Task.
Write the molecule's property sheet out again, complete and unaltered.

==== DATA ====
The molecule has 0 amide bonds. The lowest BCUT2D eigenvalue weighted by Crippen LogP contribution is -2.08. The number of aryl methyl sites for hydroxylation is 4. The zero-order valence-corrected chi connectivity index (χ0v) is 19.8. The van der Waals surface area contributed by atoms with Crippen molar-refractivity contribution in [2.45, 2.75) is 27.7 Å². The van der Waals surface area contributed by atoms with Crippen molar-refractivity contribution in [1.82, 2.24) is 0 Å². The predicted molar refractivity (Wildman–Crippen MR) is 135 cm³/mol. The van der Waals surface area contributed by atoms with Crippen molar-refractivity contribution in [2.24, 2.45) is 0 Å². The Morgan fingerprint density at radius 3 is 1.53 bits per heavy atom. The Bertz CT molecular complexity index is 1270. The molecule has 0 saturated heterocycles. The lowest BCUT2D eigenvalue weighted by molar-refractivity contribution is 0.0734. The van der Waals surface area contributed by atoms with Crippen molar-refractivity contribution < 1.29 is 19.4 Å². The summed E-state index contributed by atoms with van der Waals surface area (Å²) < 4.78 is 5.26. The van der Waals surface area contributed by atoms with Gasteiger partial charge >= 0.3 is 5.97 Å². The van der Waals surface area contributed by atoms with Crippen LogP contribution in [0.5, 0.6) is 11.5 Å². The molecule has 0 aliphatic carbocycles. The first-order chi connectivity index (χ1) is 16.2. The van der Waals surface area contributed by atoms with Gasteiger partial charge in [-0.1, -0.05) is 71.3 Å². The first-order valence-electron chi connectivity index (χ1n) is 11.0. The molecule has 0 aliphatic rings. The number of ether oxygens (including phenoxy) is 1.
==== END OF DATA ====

The molecule has 0 amide bonds. The lowest BCUT2D eigenvalue weighted by Crippen LogP contribution is -2.08. The number of aryl methyl sites for hydroxylation is 4. The zero-order valence-corrected chi connectivity index (χ0v) is 19.8. The van der Waals surface area contributed by atoms with Crippen molar-refractivity contribution in [2.45, 2.75) is 27.7 Å². The van der Waals surface area contributed by atoms with Crippen molar-refractivity contribution in [1.82, 2.24) is 0 Å². The predicted molar refractivity (Wildman–Crippen MR) is 135 cm³/mol. The van der Waals surface area contributed by atoms with Crippen molar-refractivity contribution in [2.24, 2.45) is 0 Å². The Morgan fingerprint density at radius 3 is 1.53 bits per heavy atom. The Bertz CT molecular complexity index is 1270. The molecule has 0 saturated heterocycles. The lowest BCUT2D eigenvalue weighted by molar-refractivity contribution is 0.0734. The van der Waals surface area contributed by atoms with Crippen molar-refractivity contribution < 1.29 is 19.4 Å². The summed E-state index contributed by atoms with van der Waals surface area (Å²) < 4.78 is 5.26. The van der Waals surface area contributed by atoms with Gasteiger partial charge >= 0.3 is 5.97 Å². The van der Waals surface area contributed by atoms with Crippen LogP contribution in [0.5, 0.6) is 11.5 Å². The molecule has 0 aliphatic carbocycles. The first-order chi connectivity index (χ1) is 16.2. The van der Waals surface area contributed by atoms with Gasteiger partial charge in [-0.1, -0.05) is 71.3 Å². The first-order valence-electron chi connectivity index (χ1n) is 11.0. The molecule has 0 aliphatic rings. The number of ether oxygens (including phenoxy) is 1.